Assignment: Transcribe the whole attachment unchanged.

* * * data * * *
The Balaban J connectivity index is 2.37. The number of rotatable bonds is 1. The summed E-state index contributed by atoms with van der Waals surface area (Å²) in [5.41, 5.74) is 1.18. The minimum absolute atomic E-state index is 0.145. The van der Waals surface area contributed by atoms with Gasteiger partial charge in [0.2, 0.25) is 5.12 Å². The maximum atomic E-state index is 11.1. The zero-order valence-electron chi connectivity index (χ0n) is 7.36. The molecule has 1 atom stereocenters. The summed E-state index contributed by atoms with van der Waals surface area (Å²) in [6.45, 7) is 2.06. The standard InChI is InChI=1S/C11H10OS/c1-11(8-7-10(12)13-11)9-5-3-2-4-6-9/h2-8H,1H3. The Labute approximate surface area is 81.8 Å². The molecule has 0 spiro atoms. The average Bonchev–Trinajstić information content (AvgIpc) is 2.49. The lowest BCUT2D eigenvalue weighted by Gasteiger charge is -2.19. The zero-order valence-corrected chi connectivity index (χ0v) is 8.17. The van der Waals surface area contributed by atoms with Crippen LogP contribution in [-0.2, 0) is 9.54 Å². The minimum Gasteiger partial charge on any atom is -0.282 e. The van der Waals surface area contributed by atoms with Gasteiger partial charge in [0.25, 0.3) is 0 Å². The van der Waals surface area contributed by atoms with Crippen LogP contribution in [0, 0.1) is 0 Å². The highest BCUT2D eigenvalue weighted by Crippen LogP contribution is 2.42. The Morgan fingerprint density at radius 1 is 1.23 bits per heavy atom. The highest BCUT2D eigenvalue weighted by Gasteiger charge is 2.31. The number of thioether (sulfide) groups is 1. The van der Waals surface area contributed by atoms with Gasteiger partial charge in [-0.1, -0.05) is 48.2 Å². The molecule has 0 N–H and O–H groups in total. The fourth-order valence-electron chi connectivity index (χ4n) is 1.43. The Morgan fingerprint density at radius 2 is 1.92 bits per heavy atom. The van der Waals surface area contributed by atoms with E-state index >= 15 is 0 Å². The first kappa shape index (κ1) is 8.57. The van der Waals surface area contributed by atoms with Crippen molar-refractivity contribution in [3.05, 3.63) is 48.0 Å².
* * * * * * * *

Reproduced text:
The Balaban J connectivity index is 2.37. The number of rotatable bonds is 1. The summed E-state index contributed by atoms with van der Waals surface area (Å²) in [5.41, 5.74) is 1.18. The minimum absolute atomic E-state index is 0.145. The van der Waals surface area contributed by atoms with Gasteiger partial charge in [0.2, 0.25) is 5.12 Å². The maximum atomic E-state index is 11.1. The zero-order valence-electron chi connectivity index (χ0n) is 7.36. The molecule has 1 atom stereocenters. The summed E-state index contributed by atoms with van der Waals surface area (Å²) in [6.45, 7) is 2.06. The standard InChI is InChI=1S/C11H10OS/c1-11(8-7-10(12)13-11)9-5-3-2-4-6-9/h2-8H,1H3. The Labute approximate surface area is 81.8 Å². The molecule has 0 spiro atoms. The average Bonchev–Trinajstić information content (AvgIpc) is 2.49. The lowest BCUT2D eigenvalue weighted by Gasteiger charge is -2.19. The zero-order valence-corrected chi connectivity index (χ0v) is 8.17. The van der Waals surface area contributed by atoms with Crippen LogP contribution in [-0.2, 0) is 9.54 Å². The minimum Gasteiger partial charge on any atom is -0.282 e. The van der Waals surface area contributed by atoms with Gasteiger partial charge in [0.25, 0.3) is 0 Å². The van der Waals surface area contributed by atoms with Crippen LogP contribution in [0, 0.1) is 0 Å². The highest BCUT2D eigenvalue weighted by Crippen LogP contribution is 2.42. The Morgan fingerprint density at radius 1 is 1.23 bits per heavy atom. The highest BCUT2D eigenvalue weighted by Gasteiger charge is 2.31. The number of thioether (sulfide) groups is 1. The van der Waals surface area contributed by atoms with Gasteiger partial charge in [-0.1, -0.05) is 48.2 Å². The molecule has 0 N–H and O–H groups in total. The fourth-order valence-electron chi connectivity index (χ4n) is 1.43. The Morgan fingerprint density at radius 2 is 1.92 bits per heavy atom. The van der Waals surface area contributed by atoms with E-state index >= 15 is 0 Å². The first kappa shape index (κ1) is 8.57. The van der Waals surface area contributed by atoms with Crippen molar-refractivity contribution in [3.05, 3.63) is 48.0 Å².